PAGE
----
There remain about 11.5 million Americans who are out of work, sitting on the labor market sidelines, all of whom want full-time, high-wage jobs without being forced to compete against a growing number of cheaper, foreign workers.
The latest employment data from the Bureau of Labor Statistics finds there is still slack in the labor market and thus businesses can pull disenfranchised Americans back into work through higher wages, better working conditions, and competitive benefits packages.
While Department of Homeland Security (DHS) Secretary Chad Wolf approved American businesses to import an additional 35,000 H-2B foreign visa workers to take nonagricultural U.S. jobs, there are still about 11.5 million Americans who are unemployed and underemployed.
This includes about 5.8 million Americans who are unemployed — 11 percent of which are unemployed teenagers and 5.8 percent of which are unemployed black Americans. This also includes about 1.1 million long-term unemployed Americans who have been jobless for at least 27 weeks.
Additionally, there are 1.4 million Americans who are considered “marginally attached to the labor force” because they had looked for work in the past 12 months but not in the four weeks prior to the Bureau of Labor Statistics survey. These Americans include about 405,000 “discouraged workers” who looked for work but were discouraged by their job prospects.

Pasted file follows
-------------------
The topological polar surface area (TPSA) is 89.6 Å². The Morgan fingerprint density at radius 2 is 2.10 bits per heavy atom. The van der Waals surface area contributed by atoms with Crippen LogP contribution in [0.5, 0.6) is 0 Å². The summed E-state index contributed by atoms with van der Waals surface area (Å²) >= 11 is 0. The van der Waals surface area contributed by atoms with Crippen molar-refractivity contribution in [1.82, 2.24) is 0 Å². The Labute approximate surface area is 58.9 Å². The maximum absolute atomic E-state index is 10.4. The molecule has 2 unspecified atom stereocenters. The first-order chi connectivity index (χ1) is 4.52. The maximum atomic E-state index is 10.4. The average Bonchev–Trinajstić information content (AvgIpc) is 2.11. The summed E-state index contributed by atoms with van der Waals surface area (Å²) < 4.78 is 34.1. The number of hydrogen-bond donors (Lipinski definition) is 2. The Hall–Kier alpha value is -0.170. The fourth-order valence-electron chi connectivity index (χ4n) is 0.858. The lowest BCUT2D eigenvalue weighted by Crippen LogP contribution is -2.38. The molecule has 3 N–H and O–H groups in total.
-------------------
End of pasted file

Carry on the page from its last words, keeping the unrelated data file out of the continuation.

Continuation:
Similarly, there are about 4.3 million Americans who are underemployed, forced to work part-time jobs because they could not find full-time employment. All of these underemployed Americans, though, want full-time jobs.
Last month, White House Chief of Staff reportedly said the U.S. is “desperate … for more people.”
“We are running out of people to fuel the economic growth that we’ve had in our nation over the last four years. We need more immigrants,” Mick Mulvaney apparently said.
Extensive research by economists like George Borjas and analyst Steven Camarota has found that the country’s current legal immigration system — wherein 1.2 million mostly low-skilled workers are admitted annually — burdens U.S. taxpayers and America’s working and middle class while redistributing about $500 billion in wealth every year to major employers and newly arrived immigrants.
Camarota, director of research for the Center for Immigration Studies, has found that every one percent increase in the immigrant composition of American workers’ occupations reduces their weekly wages by about 0.5 percent. This means the average native-born American worker today has his weekly wages reduced by perhaps 8.5 percent because of current legal immigration levels.
John Binder is a reporter for Breitbart News. Follow him on Twitter at @JxhnBinder.
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